Tips to ensure tax returns are as accurate as possible in order to avoid HMRC penalties
Updated: Jun 22, 2018
These mistakes, however innocent can lead to additional enquiries and even investigations by HMRC. At the very least they may mean paying too much tax or waiting longer than necessary for a refund. So here are the top mistakes that many people make:
Not using the white space to explain unusual variations
If you know there is something unusual, explain it.
HMRC is then far less likely to start an enquiry. It is crucial that you or your accountant do this.
Entering the same expenses in different boxes each year
In their haste to get the return filed, many taxpayers and sometimes even their accountants do misclassify the expenses on the return.
For example, a driving instructor putting their fuel cost in the cost of sales figure one year and then in motor expenses the next, will produce large variations that the computer will want further explanations for.
Lack of attention to risk areas and hot spots
HMRC knows that enquiries into the following expenditure areas are likely to produce some interesting results:
· legal and professional expenses
· repairs and renewals
· provisions and accruals
· research and development (R&D)
· employment expense
· termination payments
The taxman has been known to raise more enquiries into the above expenses than any other areas. For instance, where drawings are comparatively low, HMRC may wonder whether there have been undeclared cash sales which have been used to fund your living expenses.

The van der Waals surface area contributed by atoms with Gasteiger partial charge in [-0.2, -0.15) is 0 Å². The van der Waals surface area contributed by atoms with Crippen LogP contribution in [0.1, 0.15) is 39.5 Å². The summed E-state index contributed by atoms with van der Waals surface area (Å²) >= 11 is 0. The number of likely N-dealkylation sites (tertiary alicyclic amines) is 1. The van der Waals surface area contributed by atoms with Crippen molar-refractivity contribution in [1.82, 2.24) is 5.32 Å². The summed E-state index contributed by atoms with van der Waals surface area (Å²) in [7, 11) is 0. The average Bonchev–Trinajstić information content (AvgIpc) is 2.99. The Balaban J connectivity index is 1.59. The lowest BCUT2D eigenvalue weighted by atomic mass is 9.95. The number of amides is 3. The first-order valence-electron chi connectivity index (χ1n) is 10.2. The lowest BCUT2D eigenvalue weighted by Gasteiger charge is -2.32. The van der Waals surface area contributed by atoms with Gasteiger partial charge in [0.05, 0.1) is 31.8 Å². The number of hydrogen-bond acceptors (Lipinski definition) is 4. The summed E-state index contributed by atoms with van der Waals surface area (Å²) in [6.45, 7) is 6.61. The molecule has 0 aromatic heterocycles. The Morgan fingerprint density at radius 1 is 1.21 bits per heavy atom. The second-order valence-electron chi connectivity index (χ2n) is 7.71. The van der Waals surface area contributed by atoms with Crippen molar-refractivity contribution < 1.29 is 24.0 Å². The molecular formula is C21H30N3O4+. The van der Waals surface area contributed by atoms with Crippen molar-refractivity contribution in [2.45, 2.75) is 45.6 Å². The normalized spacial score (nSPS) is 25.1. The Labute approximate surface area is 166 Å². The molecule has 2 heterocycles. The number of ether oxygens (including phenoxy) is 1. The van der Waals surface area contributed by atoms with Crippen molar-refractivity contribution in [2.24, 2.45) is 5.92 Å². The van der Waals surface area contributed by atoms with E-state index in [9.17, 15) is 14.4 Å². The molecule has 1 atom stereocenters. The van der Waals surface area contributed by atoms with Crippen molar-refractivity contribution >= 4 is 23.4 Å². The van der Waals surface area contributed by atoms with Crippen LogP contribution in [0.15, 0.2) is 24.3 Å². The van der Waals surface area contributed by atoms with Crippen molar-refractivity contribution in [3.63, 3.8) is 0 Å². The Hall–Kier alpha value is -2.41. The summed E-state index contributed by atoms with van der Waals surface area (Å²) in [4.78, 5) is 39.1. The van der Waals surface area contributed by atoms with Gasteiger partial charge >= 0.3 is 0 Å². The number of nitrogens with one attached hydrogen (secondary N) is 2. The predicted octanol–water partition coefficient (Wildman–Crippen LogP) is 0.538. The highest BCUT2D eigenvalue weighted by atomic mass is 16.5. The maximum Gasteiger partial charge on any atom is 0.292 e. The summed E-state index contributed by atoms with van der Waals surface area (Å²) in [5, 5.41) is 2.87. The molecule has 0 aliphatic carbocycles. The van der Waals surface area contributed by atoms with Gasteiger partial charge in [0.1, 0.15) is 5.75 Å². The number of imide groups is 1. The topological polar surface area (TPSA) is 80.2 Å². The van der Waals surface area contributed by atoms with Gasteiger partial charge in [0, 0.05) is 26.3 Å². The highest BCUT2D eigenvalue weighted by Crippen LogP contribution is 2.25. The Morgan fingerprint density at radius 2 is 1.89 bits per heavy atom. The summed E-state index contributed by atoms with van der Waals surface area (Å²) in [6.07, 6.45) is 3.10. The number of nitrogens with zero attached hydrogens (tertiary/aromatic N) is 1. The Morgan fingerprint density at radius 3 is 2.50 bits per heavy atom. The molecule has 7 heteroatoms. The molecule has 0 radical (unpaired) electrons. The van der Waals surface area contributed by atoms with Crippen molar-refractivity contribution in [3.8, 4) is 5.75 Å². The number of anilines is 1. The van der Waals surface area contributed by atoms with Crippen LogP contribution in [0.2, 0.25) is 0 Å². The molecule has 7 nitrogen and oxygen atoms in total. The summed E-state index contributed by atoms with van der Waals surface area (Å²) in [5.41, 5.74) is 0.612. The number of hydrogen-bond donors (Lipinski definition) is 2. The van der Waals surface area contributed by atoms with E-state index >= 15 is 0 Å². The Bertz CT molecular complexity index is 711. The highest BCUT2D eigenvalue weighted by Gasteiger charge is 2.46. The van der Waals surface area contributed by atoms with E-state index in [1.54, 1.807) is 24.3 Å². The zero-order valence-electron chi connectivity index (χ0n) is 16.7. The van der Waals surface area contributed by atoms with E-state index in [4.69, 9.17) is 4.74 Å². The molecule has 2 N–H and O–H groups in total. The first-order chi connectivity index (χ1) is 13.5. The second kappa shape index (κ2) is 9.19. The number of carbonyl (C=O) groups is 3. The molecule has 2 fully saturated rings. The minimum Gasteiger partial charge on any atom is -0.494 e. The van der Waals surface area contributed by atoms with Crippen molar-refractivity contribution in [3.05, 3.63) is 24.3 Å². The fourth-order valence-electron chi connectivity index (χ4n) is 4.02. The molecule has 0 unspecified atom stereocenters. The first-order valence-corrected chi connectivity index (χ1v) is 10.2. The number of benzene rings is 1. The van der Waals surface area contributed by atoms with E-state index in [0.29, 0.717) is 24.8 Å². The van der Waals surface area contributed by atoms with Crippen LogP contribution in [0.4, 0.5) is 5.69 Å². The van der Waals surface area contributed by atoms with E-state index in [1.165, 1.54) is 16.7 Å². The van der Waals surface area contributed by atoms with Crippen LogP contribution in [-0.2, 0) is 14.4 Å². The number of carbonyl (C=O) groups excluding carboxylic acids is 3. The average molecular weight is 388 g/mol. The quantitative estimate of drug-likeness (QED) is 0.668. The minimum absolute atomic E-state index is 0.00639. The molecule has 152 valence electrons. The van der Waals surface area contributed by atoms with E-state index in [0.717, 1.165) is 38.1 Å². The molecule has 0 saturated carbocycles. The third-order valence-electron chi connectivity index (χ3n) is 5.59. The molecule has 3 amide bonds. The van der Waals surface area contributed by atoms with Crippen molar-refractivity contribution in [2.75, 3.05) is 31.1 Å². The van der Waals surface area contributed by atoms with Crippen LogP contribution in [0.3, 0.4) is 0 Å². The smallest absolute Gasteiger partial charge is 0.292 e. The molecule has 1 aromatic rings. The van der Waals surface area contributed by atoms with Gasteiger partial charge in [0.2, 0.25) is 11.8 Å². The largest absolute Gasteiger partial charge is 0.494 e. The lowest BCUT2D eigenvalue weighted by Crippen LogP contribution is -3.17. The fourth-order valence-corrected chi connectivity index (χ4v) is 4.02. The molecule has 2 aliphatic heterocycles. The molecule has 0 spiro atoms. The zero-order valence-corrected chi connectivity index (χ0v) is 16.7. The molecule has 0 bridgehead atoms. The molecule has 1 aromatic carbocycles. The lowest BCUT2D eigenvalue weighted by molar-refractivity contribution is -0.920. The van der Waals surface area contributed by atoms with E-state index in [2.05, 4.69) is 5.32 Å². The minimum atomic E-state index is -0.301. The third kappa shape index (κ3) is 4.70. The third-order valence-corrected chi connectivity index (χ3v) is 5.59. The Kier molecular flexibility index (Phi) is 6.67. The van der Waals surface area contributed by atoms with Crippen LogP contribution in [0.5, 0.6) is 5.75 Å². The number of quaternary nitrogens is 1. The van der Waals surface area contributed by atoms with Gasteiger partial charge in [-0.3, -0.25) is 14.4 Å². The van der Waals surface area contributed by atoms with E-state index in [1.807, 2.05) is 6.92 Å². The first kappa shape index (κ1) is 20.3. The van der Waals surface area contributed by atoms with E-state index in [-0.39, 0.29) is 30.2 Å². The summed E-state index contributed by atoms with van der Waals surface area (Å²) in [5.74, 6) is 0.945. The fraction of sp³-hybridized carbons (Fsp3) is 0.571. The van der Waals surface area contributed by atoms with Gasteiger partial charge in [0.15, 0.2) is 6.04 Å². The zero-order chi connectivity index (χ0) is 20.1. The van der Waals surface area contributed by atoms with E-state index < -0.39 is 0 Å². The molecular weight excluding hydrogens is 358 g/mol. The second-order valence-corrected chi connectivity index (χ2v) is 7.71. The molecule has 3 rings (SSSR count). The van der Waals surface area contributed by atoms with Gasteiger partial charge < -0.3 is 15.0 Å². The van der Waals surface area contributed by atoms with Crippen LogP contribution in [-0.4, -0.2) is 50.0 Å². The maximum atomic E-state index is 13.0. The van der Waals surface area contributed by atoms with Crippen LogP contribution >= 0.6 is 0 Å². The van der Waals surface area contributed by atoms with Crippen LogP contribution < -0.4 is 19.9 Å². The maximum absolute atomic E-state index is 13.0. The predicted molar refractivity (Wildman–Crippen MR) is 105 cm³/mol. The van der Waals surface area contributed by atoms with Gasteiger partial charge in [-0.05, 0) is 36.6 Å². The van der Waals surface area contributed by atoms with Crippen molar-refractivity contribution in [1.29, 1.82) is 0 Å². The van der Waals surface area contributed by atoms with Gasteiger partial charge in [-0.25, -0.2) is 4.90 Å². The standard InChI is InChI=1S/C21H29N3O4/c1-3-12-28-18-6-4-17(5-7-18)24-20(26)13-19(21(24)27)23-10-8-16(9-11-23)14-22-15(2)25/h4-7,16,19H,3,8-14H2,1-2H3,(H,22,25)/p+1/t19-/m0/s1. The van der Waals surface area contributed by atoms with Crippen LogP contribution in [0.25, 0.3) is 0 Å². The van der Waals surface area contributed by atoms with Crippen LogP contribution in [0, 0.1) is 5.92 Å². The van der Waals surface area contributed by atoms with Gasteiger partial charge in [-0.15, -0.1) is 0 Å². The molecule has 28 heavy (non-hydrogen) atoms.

Not showing private use adjustments separately on the self employment pages
HMRC will always be looking to disallow any private use of items. So where you have already restricted say motor expenses for private use, you will avoid questions if you show the adjustments separately rather than netting it off so that it’s clear to the taxman that adjustments have been made.
Claiming for expenses that cannot be claimed
The rules on what expenses can/cannot be claimed is not as straightforward as you may think. You should proceed with care or appoint a good accountant or tax adviser.
For instance, you might assume that an actor who rented accommodation in Scotland during a film shoot for his business could claim the cost of the accommodation against his income right? Wrong.
HMRC denied the expenses and won the tax tribunal case. It was decided that the expenses did not meet the so called ‘wholly and exclusively for the purpose of the trade’ test.
This is very common and a classic mistake that has led to a number of tax tribunal cases. The effect being that taxpayers are asked to pay, on average, £3,000 in carelessness tax penalties.